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Herold Weiss: Why are you afraid?

by Dr. Herold Weiss, Professor Emeritus of Religious Studies at St. Mary’s College in Notre Dame, IN and author of Meditations on According to JohnMeditations on the Letters of Paul, Creation in Scripture, and Finding my Way in Christianity: Recollections of a Journey
weiss101513-1As spectators of the current campaigns for the presidency of the United States, we have been regaled with abundant evidence of the power of fear. Whether the fear politicians appeal to is that provoked by news of uncalled for violence, that of immigrants who are considered dangerous by some, that of judges who will not decide the way some think they should, that of economic conditions that will take away the wealth of some or prevent others from creating wealth for themselves, or that of the possibility that this or that unqualified candidate will become president, it is clear that the contenders in this race understand that fear is quite capable of stifling reason.
Both candidates to the presidency of this country are also emphasizing that their opponent cannot be trusted, while contending that they, of course, are most worthy of the trust of all voters. Thus, the presidential election is in a very real sense an election to be decided on the basis of whom do you trust to take away your fears. This question needs to be answered not just at the time of voting for a president but frequently in the lives of those confronted by the call of Christ.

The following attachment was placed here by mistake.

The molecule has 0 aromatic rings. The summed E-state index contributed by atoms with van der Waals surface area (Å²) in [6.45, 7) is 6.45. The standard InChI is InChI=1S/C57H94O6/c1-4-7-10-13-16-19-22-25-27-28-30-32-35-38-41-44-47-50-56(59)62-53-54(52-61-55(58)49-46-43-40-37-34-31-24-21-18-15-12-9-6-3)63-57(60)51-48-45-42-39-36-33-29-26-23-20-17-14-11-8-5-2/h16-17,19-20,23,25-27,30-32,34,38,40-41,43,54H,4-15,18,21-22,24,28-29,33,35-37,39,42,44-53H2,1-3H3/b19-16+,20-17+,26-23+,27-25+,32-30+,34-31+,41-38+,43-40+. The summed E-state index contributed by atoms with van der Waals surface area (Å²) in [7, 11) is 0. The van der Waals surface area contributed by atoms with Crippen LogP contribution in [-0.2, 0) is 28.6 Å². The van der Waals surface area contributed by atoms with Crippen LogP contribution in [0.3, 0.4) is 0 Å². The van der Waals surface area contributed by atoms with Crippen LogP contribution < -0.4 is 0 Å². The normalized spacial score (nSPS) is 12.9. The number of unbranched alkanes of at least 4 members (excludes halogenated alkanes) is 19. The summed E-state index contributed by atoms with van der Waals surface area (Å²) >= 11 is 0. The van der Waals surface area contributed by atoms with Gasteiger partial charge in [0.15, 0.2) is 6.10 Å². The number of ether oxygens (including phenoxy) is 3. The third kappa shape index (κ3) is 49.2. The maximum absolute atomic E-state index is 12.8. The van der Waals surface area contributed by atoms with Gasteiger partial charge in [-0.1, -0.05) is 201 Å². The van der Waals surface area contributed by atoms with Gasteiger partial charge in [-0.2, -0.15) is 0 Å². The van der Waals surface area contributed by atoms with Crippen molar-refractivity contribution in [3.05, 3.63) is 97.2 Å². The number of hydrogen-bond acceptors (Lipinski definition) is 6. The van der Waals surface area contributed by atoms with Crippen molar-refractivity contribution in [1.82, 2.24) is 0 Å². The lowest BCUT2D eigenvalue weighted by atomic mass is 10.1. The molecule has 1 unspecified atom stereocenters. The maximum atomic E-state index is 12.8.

According to the apostle Paul, Christians are those who live their lives in terms of the faith Jesus had when facing death. Jesus did not face crucifixion thinking that it was just a performance that would provide justification for pardoning sinners. He faced death as a human being who trusted, had faith in God. On that basis Paul invites all human beings to be crucified with Christ and then live in the faith of Jesus. That is, Christians are those who participate in the faith Jesus displayed when facing death and are then faithful to what God has promised to do for the faithful because they live in Christ.
It is a common misunderstanding to think that the enemy of faith is doubt, but that is not at all the case when faith is understood correctly. Doubt may be considered the enemy of faith only when faith is reduced to a mental exercise. As activities in the mind, faith and doubt are always in dialogue. Mental agreement to a proposition without the consideration of arguments for or against is not worth much. It may turn out to be a prejudice, an illusion, or just a misconception. In the mind, all propositions must be able to stand against doubt. All propositions must be examined critically; otherwise, they are just naive personal opinions or intuitions. Doubt is the essential companion of faith in the mind.
Faith, however, is not just something that happens in the mind, even if it also involves the mind. Faith is something that is validated by a way of being. Faith is the demonstration of one’s certainty of God’s promise by a way of living. Paul certainly addresses the mind and argues extensively for his understanding of the Gospel and for the authenticity of his apostleship. His strongest admonitions, however, are directed at what his converts are doing or consider doing. Their error is to judge or despise others, to settle internal disputes by taking fellow Christians to court, to wish to be circumcised, to make of the Lord’s Supper a personal meal, to visit prostitutes, to practice “abnormal” sex, etc. He tells his converts that “their manner of life must be worthy of the Gospel” (Philippians 1:27).